On the day of James and Emily’s last training dives in the Tech 45 course, we came across two sea turtles! Captain Eddy spotted them, as usual. They were floating on the surface, and they were mating! Costa Rica is the home to four of the seven sea turtle species in the world; the Leatherback, Green, Hawksbill, and Olive Ridley turtles are all found in this special region.


These turtles were large, with smooth shells; and although they were floundering together awkwardly at the surface, their paddle shaped flippers identified them as strong swimmers and as Green Turtles. Green turtles are not named for the color of their shell, but rather by the color of their green skin. They breed in shallow waters and often return to lay eggs on the same beach where they were born. Little turtles can be seen crossing the beaches near Quepos and Manuel Antonio at night on the full moon.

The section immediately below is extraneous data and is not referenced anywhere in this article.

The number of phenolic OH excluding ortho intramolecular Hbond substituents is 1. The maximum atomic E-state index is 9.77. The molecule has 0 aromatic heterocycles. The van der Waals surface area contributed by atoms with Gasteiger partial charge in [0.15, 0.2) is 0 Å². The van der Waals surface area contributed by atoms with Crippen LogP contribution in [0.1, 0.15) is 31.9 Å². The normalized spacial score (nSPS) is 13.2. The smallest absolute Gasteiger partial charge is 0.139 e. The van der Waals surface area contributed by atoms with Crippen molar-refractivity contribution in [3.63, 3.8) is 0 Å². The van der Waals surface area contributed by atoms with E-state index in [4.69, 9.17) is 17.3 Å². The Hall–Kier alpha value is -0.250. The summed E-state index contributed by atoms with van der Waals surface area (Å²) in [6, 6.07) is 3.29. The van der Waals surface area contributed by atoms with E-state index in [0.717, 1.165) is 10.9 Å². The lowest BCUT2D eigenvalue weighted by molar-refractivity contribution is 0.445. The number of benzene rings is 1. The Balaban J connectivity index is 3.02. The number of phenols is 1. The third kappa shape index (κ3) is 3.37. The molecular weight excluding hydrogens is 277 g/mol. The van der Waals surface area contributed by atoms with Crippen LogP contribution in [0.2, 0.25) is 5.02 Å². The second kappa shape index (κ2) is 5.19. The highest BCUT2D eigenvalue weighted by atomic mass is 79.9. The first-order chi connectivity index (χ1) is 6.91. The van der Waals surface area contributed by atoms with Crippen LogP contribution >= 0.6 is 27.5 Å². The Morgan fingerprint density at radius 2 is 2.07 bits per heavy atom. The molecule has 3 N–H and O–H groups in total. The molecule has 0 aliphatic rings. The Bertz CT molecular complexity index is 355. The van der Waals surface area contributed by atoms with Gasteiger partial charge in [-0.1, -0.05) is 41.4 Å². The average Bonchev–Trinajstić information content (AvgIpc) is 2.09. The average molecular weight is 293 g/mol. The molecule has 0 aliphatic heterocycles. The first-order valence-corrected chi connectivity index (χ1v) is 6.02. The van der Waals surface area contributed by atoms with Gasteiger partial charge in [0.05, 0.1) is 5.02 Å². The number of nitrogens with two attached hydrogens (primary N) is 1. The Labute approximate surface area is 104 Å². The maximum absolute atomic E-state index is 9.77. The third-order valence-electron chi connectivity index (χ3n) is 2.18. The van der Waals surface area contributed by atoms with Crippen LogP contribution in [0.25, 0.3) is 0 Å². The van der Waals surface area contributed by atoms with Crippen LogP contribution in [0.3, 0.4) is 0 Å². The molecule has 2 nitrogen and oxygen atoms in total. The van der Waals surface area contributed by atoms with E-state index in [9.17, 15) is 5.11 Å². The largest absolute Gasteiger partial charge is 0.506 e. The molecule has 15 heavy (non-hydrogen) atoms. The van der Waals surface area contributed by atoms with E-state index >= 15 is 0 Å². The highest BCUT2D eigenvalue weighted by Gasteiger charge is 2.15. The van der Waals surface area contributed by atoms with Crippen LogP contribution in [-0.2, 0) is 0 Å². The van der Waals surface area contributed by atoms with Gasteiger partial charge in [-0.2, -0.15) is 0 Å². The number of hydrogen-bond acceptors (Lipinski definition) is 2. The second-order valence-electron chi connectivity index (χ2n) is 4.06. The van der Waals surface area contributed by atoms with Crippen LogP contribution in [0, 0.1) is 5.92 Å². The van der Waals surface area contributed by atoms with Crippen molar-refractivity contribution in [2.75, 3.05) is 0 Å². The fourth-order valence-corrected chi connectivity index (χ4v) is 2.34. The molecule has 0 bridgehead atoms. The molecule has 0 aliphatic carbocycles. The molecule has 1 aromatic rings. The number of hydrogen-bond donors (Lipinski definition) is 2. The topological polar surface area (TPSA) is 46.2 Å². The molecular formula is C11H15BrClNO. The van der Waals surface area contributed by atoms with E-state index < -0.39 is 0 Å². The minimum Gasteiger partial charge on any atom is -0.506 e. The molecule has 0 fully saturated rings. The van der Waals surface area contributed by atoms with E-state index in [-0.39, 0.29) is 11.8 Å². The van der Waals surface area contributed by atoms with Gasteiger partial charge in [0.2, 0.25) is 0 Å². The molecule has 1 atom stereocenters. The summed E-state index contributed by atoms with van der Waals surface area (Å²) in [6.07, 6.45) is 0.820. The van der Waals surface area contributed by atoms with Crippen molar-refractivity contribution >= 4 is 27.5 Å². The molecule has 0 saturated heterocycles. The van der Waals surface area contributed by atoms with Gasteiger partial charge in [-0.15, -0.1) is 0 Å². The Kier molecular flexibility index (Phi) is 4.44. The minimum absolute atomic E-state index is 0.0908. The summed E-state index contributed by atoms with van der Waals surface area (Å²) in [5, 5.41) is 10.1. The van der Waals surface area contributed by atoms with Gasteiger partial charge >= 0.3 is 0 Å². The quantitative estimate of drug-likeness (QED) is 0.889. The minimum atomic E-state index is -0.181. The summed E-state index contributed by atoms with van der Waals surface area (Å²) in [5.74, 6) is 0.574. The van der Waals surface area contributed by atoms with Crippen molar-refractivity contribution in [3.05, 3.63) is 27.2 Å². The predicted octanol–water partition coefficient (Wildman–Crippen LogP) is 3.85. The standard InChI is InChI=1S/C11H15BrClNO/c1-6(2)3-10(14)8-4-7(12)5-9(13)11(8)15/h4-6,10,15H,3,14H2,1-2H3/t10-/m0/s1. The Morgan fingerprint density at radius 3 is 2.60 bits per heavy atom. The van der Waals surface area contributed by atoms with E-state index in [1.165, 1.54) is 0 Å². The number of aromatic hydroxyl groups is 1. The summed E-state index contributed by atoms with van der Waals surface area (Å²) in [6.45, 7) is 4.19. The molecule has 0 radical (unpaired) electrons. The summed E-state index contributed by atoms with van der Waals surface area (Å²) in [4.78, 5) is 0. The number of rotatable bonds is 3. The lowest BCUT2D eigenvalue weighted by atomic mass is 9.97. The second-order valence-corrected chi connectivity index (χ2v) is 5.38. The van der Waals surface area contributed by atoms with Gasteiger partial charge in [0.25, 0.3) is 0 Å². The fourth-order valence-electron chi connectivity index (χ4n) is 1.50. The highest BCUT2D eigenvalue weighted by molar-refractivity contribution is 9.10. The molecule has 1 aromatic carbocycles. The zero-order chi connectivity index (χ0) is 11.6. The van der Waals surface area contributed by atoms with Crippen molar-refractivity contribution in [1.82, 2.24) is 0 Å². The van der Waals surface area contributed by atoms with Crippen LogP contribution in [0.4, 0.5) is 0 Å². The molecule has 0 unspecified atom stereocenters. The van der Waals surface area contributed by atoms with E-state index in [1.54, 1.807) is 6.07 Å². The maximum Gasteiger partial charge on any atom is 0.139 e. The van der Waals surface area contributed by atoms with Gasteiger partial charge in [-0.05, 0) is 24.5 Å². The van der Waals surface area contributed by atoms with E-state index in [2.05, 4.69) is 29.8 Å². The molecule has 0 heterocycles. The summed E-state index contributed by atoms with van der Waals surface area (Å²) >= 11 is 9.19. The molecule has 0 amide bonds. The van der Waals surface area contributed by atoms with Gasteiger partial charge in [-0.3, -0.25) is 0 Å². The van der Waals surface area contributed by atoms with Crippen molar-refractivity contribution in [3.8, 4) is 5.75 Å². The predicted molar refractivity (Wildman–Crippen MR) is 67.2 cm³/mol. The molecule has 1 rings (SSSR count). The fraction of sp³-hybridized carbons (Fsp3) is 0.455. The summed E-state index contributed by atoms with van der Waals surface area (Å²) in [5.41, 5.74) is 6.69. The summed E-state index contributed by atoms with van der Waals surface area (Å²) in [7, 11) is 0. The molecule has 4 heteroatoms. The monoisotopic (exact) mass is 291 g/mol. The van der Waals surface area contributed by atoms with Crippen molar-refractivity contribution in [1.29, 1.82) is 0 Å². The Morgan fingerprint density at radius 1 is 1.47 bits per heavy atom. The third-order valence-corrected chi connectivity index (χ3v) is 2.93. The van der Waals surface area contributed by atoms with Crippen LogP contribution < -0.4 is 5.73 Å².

Mature turtles spend most of their time in shallow seas, returning to beaches to breed. They spend their time in the seagrass beds as herbivores, grazing in the underwater meadows. Juveniles will spend the first five years of life in the open ocean, riding currents along convergence zones and eating pelagic organisms such as jellyfish. Turtles are almost always submerged, Green turtles can hold their breath for several hours when they sleep. We can see turtles off the Orca 4, our dive boat, occasionally as they come to the surface to breathe.


Seven of the eight species of sea turtle are endangered, and we hope that we can raise awareness for these beautiful creatures!